- File Size: 388 KB
- Print Length: 119 pages
- Simultaneous Device Usage: Unlimited
- Publisher: The Wild Rose Press, Inc (September 14, 2016)
- Publication Date: September 14, 2016
- Sold by: Amazon Digital Services LLC
- Language: English
- ASIN: B01JD3WKOI
- Text-to-Speech: Enabled
- Word Wise: Enabled
- Lending: Enabled
- Amazon Best Sellers Rank: #2,412,401 Paid in Kindle Store (See Top 100 Paid in Kindle Store)
The White Feather Kindle Edition
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Top customer reviews
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James Cowper is a young gentleman who freaks out when it comes to holding a gun. Thus, he is labeled as a coward when he can't be of any use during the Great War, and lives on being mocked by his village. Unable to keep going on like this, James decides to commit suicide - only to be stopped by the most unexpected person. The village's resident naked ghost, miss Georgia Palmerton, states she can't let him take away his life, seeing him as someone very precious to her. With this most unusual ally by his side, James finds courage he never thought he possessed - it's time for him to get back his honor. There's only one catch - he has to help Georgia get back to life!
With no small amount of witty dialogues - courtesy of our dear ghost - and beautiful, innocent romance, this book is certainly something else. While ghost romance has become quite popular recently, I found this one to be a much better choice than other titles of this kind I've read.
First of all, James is courteous, kind, and definitely much more of a man than he gives himself credit for. It's true that he found it hard to put his foot on the ground and demand things that were rightfully his, but I don't believe that was his fault entirely. The poor guy had a whole village making his life hell, and on top of that, a mother who kept trying to coddle him while listening to that stupid aunt of his on the matter. It was literally him against the world!
So it wasn't shocking at all, when he started showing some major backbone and badass tendencies the minute he realized he actually had someone in his corner. Georgia did him some good - scratch that, she practically made him see that he owned a set of balls, and it was long overdue he used them! Their relationship and teamwork was nothing short of beautiful!
The only reason this didn't get any more stars was because I felt something missing. I would have liked something more to be completely satisfied, though I'm not exactly sure what....
***I was given an ARC from the publisher via NetGalley in exchange for an honest review. The opinion stated in this review is solely mine, and no compensation was given or taken to alter it.***
This is an odd story, and I can tell you it didn’t go where I expected most of the time, but I enjoyed the read. I’ve read other Wessman Kneale stories set in her magic-infused Regency era, but this one stretches to the time of the Great War with only an homage to the other tales. This story jumps right into the middle, leaving me scrambling to get my bearings, but the important parts are clear enough to keep me going.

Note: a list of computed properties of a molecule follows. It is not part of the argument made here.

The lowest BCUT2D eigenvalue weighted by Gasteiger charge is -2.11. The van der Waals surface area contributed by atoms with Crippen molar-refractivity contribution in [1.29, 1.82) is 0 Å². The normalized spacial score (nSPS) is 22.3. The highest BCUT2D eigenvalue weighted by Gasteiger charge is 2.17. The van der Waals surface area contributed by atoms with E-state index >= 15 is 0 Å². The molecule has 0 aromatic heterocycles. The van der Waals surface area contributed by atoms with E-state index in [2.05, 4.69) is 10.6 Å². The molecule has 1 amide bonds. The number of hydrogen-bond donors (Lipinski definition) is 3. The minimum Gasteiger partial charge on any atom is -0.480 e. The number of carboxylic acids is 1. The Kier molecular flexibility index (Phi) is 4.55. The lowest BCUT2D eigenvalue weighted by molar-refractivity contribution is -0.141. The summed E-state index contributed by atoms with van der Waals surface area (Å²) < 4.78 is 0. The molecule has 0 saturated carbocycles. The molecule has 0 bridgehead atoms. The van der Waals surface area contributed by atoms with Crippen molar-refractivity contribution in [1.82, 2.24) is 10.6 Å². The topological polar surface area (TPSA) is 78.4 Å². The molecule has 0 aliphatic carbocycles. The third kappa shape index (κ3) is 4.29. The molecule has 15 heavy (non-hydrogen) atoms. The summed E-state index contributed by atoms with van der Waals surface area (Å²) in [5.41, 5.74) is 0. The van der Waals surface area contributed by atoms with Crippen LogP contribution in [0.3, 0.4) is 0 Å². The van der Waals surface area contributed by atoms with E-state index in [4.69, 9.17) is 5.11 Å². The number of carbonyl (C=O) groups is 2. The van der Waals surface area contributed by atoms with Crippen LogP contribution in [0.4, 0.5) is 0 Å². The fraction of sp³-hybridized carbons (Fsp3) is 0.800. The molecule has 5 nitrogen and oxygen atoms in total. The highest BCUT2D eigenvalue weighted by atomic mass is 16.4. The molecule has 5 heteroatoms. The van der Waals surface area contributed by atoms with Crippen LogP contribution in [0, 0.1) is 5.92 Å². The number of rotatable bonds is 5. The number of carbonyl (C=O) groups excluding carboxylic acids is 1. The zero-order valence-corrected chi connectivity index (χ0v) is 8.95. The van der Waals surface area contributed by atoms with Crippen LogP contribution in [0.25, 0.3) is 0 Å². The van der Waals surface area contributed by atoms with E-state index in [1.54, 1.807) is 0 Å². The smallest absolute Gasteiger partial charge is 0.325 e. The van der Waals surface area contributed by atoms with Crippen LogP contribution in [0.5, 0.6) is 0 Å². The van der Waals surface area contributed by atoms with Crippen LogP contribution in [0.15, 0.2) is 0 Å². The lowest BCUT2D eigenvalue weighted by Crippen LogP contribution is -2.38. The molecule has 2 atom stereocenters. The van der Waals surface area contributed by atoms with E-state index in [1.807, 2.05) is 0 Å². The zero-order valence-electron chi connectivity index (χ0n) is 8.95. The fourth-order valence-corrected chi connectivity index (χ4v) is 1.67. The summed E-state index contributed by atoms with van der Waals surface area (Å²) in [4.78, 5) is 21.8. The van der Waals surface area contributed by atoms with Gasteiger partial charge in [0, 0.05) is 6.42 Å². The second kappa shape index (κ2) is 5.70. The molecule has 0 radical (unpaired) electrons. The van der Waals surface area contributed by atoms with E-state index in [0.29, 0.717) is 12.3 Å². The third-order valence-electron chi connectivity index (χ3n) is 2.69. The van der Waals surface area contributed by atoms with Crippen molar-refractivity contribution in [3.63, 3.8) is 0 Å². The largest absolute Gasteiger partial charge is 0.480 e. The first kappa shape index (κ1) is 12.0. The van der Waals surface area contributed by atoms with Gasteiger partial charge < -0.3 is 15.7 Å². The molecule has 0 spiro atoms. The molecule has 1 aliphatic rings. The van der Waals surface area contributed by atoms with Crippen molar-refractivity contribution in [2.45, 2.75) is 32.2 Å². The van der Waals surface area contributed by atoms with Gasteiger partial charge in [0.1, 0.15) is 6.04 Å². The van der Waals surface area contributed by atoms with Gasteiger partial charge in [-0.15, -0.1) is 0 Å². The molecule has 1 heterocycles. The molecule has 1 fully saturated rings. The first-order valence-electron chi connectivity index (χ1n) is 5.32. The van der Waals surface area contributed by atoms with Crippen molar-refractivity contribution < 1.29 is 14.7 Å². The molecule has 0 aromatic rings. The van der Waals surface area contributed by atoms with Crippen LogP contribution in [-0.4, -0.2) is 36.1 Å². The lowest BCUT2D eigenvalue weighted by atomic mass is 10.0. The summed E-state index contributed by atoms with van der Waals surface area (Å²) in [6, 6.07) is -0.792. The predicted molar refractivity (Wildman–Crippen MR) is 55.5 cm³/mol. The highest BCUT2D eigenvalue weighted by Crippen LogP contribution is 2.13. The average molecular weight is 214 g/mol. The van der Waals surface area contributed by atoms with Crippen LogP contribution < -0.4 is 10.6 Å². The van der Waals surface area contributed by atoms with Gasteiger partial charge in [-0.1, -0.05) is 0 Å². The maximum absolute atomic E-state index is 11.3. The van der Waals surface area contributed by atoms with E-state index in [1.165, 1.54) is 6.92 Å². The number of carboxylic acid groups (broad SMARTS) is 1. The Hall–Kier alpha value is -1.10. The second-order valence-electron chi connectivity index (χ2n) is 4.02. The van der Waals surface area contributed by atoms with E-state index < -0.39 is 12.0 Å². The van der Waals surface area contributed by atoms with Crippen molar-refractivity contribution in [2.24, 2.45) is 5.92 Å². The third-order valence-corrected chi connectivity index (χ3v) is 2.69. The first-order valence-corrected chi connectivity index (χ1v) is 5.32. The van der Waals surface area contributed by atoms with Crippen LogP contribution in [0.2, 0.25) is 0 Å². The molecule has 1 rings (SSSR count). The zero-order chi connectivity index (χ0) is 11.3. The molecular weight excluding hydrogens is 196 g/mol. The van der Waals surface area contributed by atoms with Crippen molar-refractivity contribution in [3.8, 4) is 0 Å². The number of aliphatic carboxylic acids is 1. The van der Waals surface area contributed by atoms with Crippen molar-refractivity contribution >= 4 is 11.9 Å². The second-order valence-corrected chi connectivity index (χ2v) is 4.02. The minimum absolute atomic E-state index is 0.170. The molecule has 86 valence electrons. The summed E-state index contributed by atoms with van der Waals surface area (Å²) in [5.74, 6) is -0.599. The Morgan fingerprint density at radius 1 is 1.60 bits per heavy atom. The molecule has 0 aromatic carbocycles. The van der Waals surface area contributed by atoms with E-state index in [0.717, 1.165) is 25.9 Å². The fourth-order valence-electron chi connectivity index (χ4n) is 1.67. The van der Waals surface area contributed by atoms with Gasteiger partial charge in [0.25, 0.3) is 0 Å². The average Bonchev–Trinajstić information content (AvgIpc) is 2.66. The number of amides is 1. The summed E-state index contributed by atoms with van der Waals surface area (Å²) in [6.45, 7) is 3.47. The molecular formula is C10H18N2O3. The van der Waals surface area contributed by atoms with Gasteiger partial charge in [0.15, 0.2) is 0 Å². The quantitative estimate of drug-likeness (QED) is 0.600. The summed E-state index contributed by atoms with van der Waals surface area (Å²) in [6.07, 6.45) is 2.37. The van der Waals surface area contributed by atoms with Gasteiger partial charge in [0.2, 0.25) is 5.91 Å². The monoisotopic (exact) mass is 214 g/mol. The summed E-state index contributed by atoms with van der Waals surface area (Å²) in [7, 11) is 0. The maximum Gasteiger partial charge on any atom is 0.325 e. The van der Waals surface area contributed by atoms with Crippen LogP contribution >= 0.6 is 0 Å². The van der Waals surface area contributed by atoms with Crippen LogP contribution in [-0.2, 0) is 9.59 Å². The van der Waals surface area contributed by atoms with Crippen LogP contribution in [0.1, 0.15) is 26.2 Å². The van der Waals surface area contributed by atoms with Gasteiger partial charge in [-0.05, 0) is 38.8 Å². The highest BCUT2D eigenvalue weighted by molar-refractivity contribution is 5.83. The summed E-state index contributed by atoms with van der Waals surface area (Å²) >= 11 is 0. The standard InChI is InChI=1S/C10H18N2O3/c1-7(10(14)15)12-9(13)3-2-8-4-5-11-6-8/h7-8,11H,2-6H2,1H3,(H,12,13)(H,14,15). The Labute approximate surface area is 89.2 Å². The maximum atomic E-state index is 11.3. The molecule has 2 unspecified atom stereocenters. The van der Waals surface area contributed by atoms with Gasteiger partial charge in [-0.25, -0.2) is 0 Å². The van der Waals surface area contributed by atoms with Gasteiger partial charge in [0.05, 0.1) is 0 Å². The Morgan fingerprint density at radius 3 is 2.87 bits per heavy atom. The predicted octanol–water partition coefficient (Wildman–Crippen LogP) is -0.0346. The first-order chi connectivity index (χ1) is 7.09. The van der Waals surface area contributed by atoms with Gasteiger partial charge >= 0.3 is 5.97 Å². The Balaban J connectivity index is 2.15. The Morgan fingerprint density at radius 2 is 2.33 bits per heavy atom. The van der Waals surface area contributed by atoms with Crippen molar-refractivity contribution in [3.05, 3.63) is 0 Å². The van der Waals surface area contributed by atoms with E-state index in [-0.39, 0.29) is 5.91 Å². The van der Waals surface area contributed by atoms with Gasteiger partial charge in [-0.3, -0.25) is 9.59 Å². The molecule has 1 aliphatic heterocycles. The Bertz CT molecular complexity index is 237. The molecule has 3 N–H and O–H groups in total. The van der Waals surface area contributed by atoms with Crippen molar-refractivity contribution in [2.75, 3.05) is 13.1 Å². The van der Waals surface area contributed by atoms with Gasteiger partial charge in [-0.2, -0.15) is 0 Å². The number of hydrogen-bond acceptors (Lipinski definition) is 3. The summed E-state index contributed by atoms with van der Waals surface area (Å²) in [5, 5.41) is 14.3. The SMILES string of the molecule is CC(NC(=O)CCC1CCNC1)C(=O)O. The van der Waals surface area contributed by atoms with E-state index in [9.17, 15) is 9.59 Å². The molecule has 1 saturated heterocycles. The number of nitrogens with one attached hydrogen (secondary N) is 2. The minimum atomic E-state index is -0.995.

Miss Georgia Palmerton, otherwise known as the Stoweham Ghost, is a bit of a bully, but she mostly choses deserving victims. Her story is a true tragedy, but she’s had long enough to come to terms with the fact and move on in her naked unlife.
James Cowper was bullied so horribly as a kid that he has PTSD from the experience, not that it’s recognized in this time period. He’s been declared the village coward, an undeserved reputation but unsurprising when the village hero is none other than the bully who traumatized him as a kid. Yet, this very ostracism is what makes him willing to converse with a highly unconventional ghost.
While very much a sweet love and growth story, The White Feather has explicit and enthusiastic sex so is not appropriate for all ages.
I don’t always agree with the main characters’ actions, and I so wanted the story to prove only one bully existed rather than that the whole village took pleasure in making James miserable, but the events felt appropriate to the characters. There’s a strong theme about the nastiness of people and how they should get their comeuppance.
I did find it odd how magic was pervasive a hundred years ago but then vanished so completely from the collective memory that no one considered another explanation for the Stoweham Ghost. Still, the question made me curious rather than disrupting my enjoyment of the tale. I wondered what drove Aunt Violet as well. I loved the mix of the unreal and actual historical events, too.
The story is a short one, yet feels complete even so. The characters, however, are interesting enough to make me wonder if this isn’t the last we’ll see of this particular family and estate. Odd it may be, but in a good way.
P.S. I received this ARC from the publisher through NetGalley in return for an honest review.